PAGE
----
Despite her ill health, Shaista was determined to do a degree. Her ambition was to study at Cambridge University but, because of her illness, she had to give up her place at Newnham. Instead, she opted for a part-time course at Anglia Ruskin, spread over four years.

“I spent most of my time in bed with a high fever,” says Shaista. “By then I was on a chemo drug – I was on it for nine years. Lupus patients are treated with a lot of drugs originally designed for another disease; there aren’t many specialised medications.

“It made me really sick. Sometimes I just couldn’t keep food down, so I got really thin. I had vasculitis in my fingers and I’d been diagnosed with fibromyalgia too. But I was determined to get a first, that something good would come out of it. And, after four years of work, I did graduate with a first.”

Shaista, who has just embarked on a creative writing MA, says keeping journals and penning poetry has helped her cope. “I have hundreds of journals. It helps me to know that what I’m writing down is real. It’s the only way for me to stay sane!”

Latterly, Shaista has also been writing a blog – www.lupusinflight.com – which now has followers across the globe. And she also plans to publish a memoir in the future.

During her university years, Shaista lost a relationship to her illness too: “It didn’t stand a chance; he couldn’t deal with the illness. I don’t even pursue relationships now. It would take something extraordinary – someone extraordinary.”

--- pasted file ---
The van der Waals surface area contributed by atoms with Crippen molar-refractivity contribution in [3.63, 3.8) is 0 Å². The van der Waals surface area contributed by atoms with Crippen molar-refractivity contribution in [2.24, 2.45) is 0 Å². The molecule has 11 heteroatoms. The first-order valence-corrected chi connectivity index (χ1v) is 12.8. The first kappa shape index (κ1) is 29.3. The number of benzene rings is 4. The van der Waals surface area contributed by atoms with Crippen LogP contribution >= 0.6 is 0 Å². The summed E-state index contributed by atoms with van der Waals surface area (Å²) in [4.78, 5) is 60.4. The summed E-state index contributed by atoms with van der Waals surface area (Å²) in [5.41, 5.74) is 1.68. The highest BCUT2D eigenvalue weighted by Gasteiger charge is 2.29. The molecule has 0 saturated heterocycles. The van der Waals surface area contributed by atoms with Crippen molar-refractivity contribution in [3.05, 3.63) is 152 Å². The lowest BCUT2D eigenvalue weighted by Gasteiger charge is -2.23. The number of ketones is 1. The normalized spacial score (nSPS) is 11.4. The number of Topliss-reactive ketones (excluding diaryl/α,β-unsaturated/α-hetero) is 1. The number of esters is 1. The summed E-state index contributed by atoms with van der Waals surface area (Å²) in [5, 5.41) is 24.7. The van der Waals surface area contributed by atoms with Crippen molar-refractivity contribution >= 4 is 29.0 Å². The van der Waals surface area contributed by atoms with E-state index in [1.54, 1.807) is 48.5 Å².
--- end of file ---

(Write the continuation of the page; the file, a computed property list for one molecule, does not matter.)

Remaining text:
Shaista spent the year after her graduation tutoring GCSE and A-level candidates. But then, yet again, her health nose-dived, and she ended up in hospital for three months. Again it reached the stage where the doctors could do no more.

“By then I was 30 and I thought ’Either I’m going to stay to really stay, or I’m going’.”

Requesting immunoglobulin treatment – essentially a dose of good antibodies, which she’d had once before in her teens – Shaista turned a corner. Once well enough to go home, she began lobbying for monoclonal antibody treatment: periodic infusions used to stimulate the immune system.

“I wrote the Primary Care Trust a very emotional letter. This treatment is expensive, but it’s life-changing. I’ve been having it for the last two years and I haven’t got vasculitis, I haven’t had any high fevers, I’ve been able to start my MA. If you added up the cost of my various hospital stays and all the other treatment I was having before, I think it’s well worth it.

“I went to Addenbrooke’s for an infusion this week and I was walking around with a big, stupid grin on my face: this treatment has totally changed my life.”

Shaista says her battle with lupus has put an enormous strain not only on her, but her whole family – especially her mother. “To see your child getting ill time after time – and not being able to do anything – has been pretty horrendous.”

Taking up meditation, Shaista says she’s learned to live in the moment instead of worrying what the future holds. “I’m in my 30s and my friends are getting married and having babies; I don’t know how I’d cope with all that – I’m still very fragile.

“But I am getting on with my life and enjoying it. For me, writing is a big part of that. You have to find a way to laugh, a way to be happy – a way to remember yourself.”

By Alice Ryan